Devolution of Powers and Finances

Regulatory and convergence functions should be substantially devolved to panchayats. Besides primary education, primary health, women and child development, social justice, drinking water and sanitation, civic services and agricultural extension should be fully devolved to panchayats. Panchayats should also be given requisite manpower ,and competent functionaries including Panchayat Development Officers, Accountant cum Data Entry Operator and Technical Assistants. Various cadres should be rationalized and converged into a panchayat cadre; and job descriptions should be prepared for each post and identification of skill development for appropriate training for each functionary should be undertaken. Elected women have proved to be more responsive, sympathetic and caring than their male colleagues. They are found to have greater integrity, more sensitivity to the issues affect¬ing women. They sometimes band together-across caste, class, party and factional lines-to address the issues of vital concern to women. They stress women’s needs for accessible sources of clean water, food security, access to benefits, education for girls and their need for employ¬ment by way of assistance to self-help groups (SHGs) at the grass roots, and opportunities for poor women to obtain employment and fair pay on public works projects. Women panchayat members often facilitate an increase in the uptake-especially by female villagers-on vital public services, especially in the health sector. Women councilors are far better able than are health professionals or bureaucrats (or men in general) to explain the need of health services to ordinary female villagers. In fact women are gradually being empowered. In Rajasthan, Haryana and many other places they are improving their socio-economic status by forming SHGs and many of them belong to the below-poverty-line families. With the passage of Right to Information Act in 2005, people are increasingly using it to get information about the various developmental works in their areas and thus exposing corrup¬tion in their implementation. In fact this act has become an important tool in ensuring trans¬parency and enforcing accountability of elected panchayat representatives as well as officials. People are gradually becoming aware of the link between potentialities of this significant legis¬lation and their betterment, and this augurs well for effectiveness of the social audit functions of the gram sabha.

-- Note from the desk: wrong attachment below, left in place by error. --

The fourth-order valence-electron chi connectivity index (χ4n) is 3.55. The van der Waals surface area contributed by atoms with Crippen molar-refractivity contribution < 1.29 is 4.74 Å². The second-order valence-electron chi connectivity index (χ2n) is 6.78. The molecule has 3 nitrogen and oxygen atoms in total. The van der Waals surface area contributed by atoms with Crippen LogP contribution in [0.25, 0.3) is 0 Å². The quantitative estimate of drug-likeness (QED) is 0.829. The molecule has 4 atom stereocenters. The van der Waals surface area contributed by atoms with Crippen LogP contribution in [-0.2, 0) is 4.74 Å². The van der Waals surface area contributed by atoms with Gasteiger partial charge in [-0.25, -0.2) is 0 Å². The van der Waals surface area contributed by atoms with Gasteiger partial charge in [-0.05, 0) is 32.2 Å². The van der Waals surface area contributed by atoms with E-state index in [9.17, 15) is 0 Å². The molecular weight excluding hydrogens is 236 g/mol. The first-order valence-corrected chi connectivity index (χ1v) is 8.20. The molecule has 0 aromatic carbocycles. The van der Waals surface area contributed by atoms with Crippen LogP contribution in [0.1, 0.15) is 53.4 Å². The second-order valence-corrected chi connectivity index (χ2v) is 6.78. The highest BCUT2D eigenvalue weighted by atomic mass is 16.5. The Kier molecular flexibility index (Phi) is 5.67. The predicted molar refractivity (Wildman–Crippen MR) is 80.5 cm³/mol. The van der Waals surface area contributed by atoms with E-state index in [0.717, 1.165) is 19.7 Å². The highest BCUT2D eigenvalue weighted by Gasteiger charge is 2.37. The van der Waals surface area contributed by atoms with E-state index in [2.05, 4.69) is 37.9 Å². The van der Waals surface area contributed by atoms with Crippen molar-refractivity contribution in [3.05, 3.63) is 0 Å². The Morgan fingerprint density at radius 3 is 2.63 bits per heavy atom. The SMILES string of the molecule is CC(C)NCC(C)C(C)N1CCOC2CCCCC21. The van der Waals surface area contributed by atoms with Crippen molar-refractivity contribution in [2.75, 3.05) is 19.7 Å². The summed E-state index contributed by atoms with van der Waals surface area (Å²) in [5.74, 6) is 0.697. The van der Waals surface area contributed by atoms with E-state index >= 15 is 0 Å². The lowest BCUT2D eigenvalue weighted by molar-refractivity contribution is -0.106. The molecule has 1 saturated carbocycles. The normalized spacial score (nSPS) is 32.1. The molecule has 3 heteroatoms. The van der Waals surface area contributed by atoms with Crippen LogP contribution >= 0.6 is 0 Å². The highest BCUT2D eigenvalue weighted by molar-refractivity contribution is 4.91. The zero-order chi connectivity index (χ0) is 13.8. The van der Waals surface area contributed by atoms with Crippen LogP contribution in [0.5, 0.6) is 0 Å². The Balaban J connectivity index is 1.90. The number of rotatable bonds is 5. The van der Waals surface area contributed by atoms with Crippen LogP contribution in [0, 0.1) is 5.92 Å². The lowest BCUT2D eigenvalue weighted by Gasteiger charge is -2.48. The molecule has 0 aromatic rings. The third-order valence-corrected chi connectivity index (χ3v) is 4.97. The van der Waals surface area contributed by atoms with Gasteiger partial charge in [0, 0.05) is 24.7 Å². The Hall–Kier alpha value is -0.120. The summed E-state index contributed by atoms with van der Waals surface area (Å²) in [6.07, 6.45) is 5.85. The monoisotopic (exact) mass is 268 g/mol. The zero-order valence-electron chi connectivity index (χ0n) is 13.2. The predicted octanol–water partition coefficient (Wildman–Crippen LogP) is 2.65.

Since 1995, the gram sabha has become a central issue in the panchayati raj discussions. With the declaration of 1999-2000 as the Year of the Gram Sabha it had attracted greater attention. It is the only forum which can ensure direct democracy and it performs the important function of social audit of the panchayats whereby evaluation of their performance is done by the people. It offers equal opportunity to all citizens of a village to discuss, criticize and approve or reject the proposals of the panchayat executive and assess its performance and is a watchdog of democ¬racy at the grassroots level. People could raise issues of social concern and demand explanation. Now these gram sabhas are authorized to discuss and suggest policies for development, identify beneficiaries for various development programmes, discuss panchayat budgets and review and monitor the implementation of various developmental programmes. They are involved in both the planning and execution of the programmes relevant to the local needs. So, in a way, they have become instruments diluting the bureaucratic monopolies in the localities. This social audit serves as a powerful check on the aberrations in bureaucratic functioning in the development sphere.